A new proposal before the NC Marine Fisheries Commission would ban oyster dredging in 37,000 more acres of the Pamlico sound. Another would ban gill nets in Spooner Creek. The first seems logical--NC oyster populations have been declining to for years, but the second....well, see for yourself.

The Spooners Creek proposal resulted from a petition from Spooners Creek subdivision, who complained that mullet fishermen kept them awake at night, impeded navigation in the day and trespassed in their yards and docks.

This smacks of ding-batters moving in from outside the area and trying to throw their weight around to me, but what do I know?

Posted by Bigwig at 09:10 PM | Comments (0) | TrackBack

Oh, looky! A study paid for by a hog farmers association concludes that, surprise, hog feces and urine aren't bad for NC waterways after all.*

*reg. req. Use laexaminer@laexaminer.com/laexaminer

Posted by Bigwig at 08:58 PM | Comments (0) | TrackBack

This report from Tampa Bay suggests that warm water sightings of Great Whites, like the one off Rodanthe, may instead be huge Bull Sharks.

``Bulls get really massive when they reach full maturity, and they are often mistaken for whites,'' Hueter said. ``It's not impossible that it could have been a great white, but they are cold-water sharks and are almost never reported in summer in Florida, and only rarely, well offshore, in winter.''

On the other hand, who wants to gets close enough to find out?

Posted by Bigwig at 08:53 PM | Comments (0) | TrackBack

June 08, 2004

Florida's fishing regs are evidently so complex that even the guys in charge of creating them can't follow them.

Posted by Bigwig at 02:55 PM | Comments (0) | TrackBack

30-pound test, no leader line and cut bait = 1 contest-winning 156 pound tiger shark.

Posted by Bigwig at 02:50 PM | Comments (0) | TrackBack

Atlantic gray trout (weakfish) populations are crashing. No one seems to know why, though a concurrent decline in menhaden stocks may be a factor.

This can't have helped, though.

Lewis Myers likes to brag about catching 287 weakfish in one day back in the 1970s. In those days, it was common for Myers and other recreational fishermen to catch so many weakfish, they would toss some of them back.

Gosh, how good of him, to toss some of his 287 fish back into the sea.

Posted by Bigwig at 02:42 PM | Comments (0) | TrackBack

A blue crab recovery may be underway in the Chesapeake

Posted by Bigwig at 02:22 PM | Comments (0) | TrackBack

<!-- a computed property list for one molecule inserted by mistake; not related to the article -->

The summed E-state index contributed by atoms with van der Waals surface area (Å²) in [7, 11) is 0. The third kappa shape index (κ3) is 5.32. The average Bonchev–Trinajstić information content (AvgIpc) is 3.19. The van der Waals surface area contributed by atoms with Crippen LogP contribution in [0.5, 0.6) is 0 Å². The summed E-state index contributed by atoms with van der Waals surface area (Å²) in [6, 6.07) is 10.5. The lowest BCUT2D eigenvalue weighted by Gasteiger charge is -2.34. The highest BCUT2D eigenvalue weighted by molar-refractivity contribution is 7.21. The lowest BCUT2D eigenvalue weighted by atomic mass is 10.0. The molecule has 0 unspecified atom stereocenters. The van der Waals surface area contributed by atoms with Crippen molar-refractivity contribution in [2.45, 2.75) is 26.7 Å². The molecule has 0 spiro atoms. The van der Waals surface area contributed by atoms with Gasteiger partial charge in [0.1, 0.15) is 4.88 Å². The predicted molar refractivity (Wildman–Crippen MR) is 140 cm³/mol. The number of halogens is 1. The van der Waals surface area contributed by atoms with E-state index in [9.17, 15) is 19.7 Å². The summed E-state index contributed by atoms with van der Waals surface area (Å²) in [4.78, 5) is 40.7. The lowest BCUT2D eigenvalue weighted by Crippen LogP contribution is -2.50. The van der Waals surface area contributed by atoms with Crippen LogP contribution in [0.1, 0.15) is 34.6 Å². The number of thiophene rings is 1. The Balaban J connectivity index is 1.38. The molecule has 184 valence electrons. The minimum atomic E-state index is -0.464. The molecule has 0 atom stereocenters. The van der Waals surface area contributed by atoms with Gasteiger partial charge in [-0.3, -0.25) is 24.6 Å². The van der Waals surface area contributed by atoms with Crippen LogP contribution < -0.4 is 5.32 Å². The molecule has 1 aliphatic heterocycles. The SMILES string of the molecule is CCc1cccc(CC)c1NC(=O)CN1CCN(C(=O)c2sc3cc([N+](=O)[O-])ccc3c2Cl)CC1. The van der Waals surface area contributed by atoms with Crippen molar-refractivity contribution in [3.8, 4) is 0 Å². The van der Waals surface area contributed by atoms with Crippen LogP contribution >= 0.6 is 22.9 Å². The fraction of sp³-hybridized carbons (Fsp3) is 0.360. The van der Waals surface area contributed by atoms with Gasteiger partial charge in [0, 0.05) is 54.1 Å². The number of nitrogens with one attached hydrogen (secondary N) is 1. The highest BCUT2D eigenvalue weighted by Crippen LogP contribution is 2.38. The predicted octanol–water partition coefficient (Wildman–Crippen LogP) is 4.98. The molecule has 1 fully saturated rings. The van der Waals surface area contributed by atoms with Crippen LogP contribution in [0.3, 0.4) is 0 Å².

A pro-beach nourishment editorial from the Wilmington Star

Posted by Bigwig at 02:11 PM | Comments (0) | TrackBack

I've Got......Big Balls And I Cannot Lie....

Salmon living near whisky distilleries grow extra large testicles.

Posted by Bigwig at 02:09 PM | Comments (0) | TrackBack

Shark attack on a school of Tarpon

Posted by Bigwig at 02:05 PM | Comments (0) | TrackBack

Shackleford Banks

Took the daughter over to Shackleford Banks this weekend. It was beautiful. The weather was awesome and the traffic out there looked just as bad as I-40 at 5 o'clock. There were boats all over the place and you had to be careful maneuvering to shore or you would surely hit somebody with a lot more money, and a nicer boat. Once there the wild horses were close to shore so the Bug loved seeing them, along with a pony or two in the mix. I guess the pony population won't die out anytime soon based on that observation.

We didn't fish (funny how a 3 year old doesn't really give a rat's ass about fishing) but there were a lot of people who were. It is a pretty place to fish, but the currents there are so strong when the tides change that most people simply drift with a line in the water, trolling without a motor, I suppose.

We also ran across a pod or school (which is right?) of dolphin both on our trip out of and back into the Intracoastal Waterway, equally as cool as anything else we saw.

Posted by Woundwort at 10:59 AM | Comments (0) | TrackBack

June 04, 2004

Snakeheads may have spread to West Virginia.

Posted by Bigwig at 03:44 PM | Comments (0) | TrackBack

Summer saltwater fishing in Virginia is all about chasing the various drum relations. You can find the best places to surf fish for them here.

In Florida, Black Drum are hot, as are Grouper and Flounder, though on the western coast, it's all about the specks

No, I don't know why the various state game and fish sites all update on the same day. My life would be easier if they strung out the updates a little more.

Posted by Bigwig at 03:34 PM | Comments (0) | TrackBack

Here's a pic to whet the appetite of those of ya'll headed to Buxton on Sunday.

How long you suppose that cobia is? Five feet?

Posted by Bigwig at 03:27 PM | Comments (1) | TrackBack

Just between you and me--What in the hell do two honeymooners need with 300 pounds of fish?

Posted by Bigwig at 03:13 PM | Comments (0) | TrackBack

The decline of the menhaden in the Chesapeake is getting some high-level attention.

Posted by Bigwig at 03:10 PM | Comments (1) | TrackBack

Fishing for stripers on Virginia's Eastern Shore.

Posted by Bigwig at 03:06 PM | Comments (0) | TrackBack

Don't know if the Surestrike scent dispersal system will work from the beach or not, but it sounds logical.

Posted by Bigwig at 03:05 PM | Comments (0) | TrackBack